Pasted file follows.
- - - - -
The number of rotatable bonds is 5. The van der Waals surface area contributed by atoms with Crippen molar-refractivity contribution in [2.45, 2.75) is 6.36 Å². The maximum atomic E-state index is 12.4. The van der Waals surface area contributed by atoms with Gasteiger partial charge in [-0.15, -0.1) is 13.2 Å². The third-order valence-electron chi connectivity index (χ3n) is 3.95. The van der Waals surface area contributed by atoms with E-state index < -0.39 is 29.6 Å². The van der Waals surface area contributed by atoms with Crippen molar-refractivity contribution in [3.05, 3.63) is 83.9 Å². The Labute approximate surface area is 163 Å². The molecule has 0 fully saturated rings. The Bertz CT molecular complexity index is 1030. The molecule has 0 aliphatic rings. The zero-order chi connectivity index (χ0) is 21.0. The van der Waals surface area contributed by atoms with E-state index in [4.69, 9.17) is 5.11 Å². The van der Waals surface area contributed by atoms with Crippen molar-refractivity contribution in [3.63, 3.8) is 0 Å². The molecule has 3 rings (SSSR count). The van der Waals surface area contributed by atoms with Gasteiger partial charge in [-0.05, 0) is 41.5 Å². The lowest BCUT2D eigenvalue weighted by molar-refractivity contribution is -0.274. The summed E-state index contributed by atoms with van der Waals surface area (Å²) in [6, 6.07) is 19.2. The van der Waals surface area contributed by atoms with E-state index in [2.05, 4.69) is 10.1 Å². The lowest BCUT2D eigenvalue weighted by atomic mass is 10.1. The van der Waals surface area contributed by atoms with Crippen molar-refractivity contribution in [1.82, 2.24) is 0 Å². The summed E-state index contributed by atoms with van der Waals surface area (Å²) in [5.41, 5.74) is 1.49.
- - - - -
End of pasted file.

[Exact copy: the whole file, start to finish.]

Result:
The number of rotatable bonds is 5. The van der Waals surface area contributed by atoms with Crippen molar-refractivity contribution in [2.45, 2.75) is 6.36 Å². The maximum atomic E-state index is 12.4. The van der Waals surface area contributed by atoms with Gasteiger partial charge in [-0.15, -0.1) is 13.2 Å². The third-order valence-electron chi connectivity index (χ3n) is 3.95. The van der Waals surface area contributed by atoms with E-state index < -0.39 is 29.6 Å². The van der Waals surface area contributed by atoms with Crippen molar-refractivity contribution in [3.05, 3.63) is 83.9 Å². The Labute approximate surface area is 163 Å². The molecule has 0 fully saturated rings. The Bertz CT molecular complexity index is 1030. The molecule has 0 aliphatic rings. The zero-order chi connectivity index (χ0) is 21.0. The van der Waals surface area contributed by atoms with E-state index in [4.69, 9.17) is 5.11 Å². The van der Waals surface area contributed by atoms with Crippen molar-refractivity contribution in [3.63, 3.8) is 0 Å². The molecule has 3 rings (SSSR count). The van der Waals surface area contributed by atoms with Gasteiger partial charge in [-0.05, 0) is 41.5 Å². The lowest BCUT2D eigenvalue weighted by molar-refractivity contribution is -0.274. The summed E-state index contributed by atoms with van der Waals surface area (Å²) in [6, 6.07) is 19.2. The van der Waals surface area contributed by atoms with E-state index in [2.05, 4.69) is 10.1 Å². The lowest BCUT2D eigenvalue weighted by atomic mass is 10.1. The van der Waals surface area contributed by atoms with Crippen molar-refractivity contribution in [1.82, 2.24) is 0 Å². The summed E-state index contributed by atoms with van der Waals surface area (Å²) in [5.41, 5.74) is 1.49.